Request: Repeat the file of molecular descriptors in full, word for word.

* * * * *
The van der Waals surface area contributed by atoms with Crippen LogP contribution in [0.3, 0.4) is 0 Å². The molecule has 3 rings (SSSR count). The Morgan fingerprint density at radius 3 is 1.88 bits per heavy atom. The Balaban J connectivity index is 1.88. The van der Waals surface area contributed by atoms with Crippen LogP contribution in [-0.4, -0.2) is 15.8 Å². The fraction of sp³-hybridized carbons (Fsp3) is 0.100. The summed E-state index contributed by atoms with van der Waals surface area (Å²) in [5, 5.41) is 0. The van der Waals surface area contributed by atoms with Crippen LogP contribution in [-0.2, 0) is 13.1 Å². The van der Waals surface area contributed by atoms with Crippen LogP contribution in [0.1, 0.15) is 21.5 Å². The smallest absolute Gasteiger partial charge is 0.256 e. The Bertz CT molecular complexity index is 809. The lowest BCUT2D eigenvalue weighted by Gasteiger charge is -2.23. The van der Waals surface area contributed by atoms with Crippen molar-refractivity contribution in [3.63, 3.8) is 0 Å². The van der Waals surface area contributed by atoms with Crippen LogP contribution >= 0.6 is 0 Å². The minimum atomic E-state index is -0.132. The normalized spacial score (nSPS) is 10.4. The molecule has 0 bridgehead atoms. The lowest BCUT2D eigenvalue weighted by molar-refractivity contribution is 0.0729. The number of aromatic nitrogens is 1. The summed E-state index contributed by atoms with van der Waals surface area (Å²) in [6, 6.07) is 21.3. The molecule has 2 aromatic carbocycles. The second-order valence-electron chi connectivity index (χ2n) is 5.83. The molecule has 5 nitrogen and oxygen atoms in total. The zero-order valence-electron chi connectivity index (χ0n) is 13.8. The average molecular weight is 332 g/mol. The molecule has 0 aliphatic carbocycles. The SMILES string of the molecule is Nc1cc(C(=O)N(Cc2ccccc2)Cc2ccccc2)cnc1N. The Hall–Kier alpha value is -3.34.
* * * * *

The van der Waals surface area contributed by atoms with Crippen LogP contribution in [0.3, 0.4) is 0 Å². The molecule has 3 rings (SSSR count). The Morgan fingerprint density at radius 3 is 1.88 bits per heavy atom. The Balaban J connectivity index is 1.88. The van der Waals surface area contributed by atoms with Crippen LogP contribution in [-0.4, -0.2) is 15.8 Å². The fraction of sp³-hybridized carbons (Fsp3) is 0.100. The summed E-state index contributed by atoms with van der Waals surface area (Å²) in [5, 5.41) is 0. The van der Waals surface area contributed by atoms with Crippen LogP contribution in [-0.2, 0) is 13.1 Å². The van der Waals surface area contributed by atoms with Crippen LogP contribution in [0.1, 0.15) is 21.5 Å². The smallest absolute Gasteiger partial charge is 0.256 e. The Bertz CT molecular complexity index is 809. The lowest BCUT2D eigenvalue weighted by Gasteiger charge is -2.23. The van der Waals surface area contributed by atoms with Crippen molar-refractivity contribution in [3.63, 3.8) is 0 Å². The van der Waals surface area contributed by atoms with Crippen LogP contribution >= 0.6 is 0 Å². The minimum atomic E-state index is -0.132. The normalized spacial score (nSPS) is 10.4. The molecule has 0 bridgehead atoms. The lowest BCUT2D eigenvalue weighted by molar-refractivity contribution is 0.0729. The number of aromatic nitrogens is 1. The summed E-state index contributed by atoms with van der Waals surface area (Å²) in [6, 6.07) is 21.3. The molecule has 2 aromatic carbocycles. The second-order valence-electron chi connectivity index (χ2n) is 5.83. The molecule has 5 nitrogen and oxygen atoms in total. The zero-order valence-electron chi connectivity index (χ0n) is 13.8. The average molecular weight is 332 g/mol. The molecule has 0 aliphatic carbocycles. The SMILES string of the molecule is Nc1cc(C(=O)N(Cc2ccccc2)Cc2ccccc2)cnc1N. The Hall–Kier alpha value is -3.34.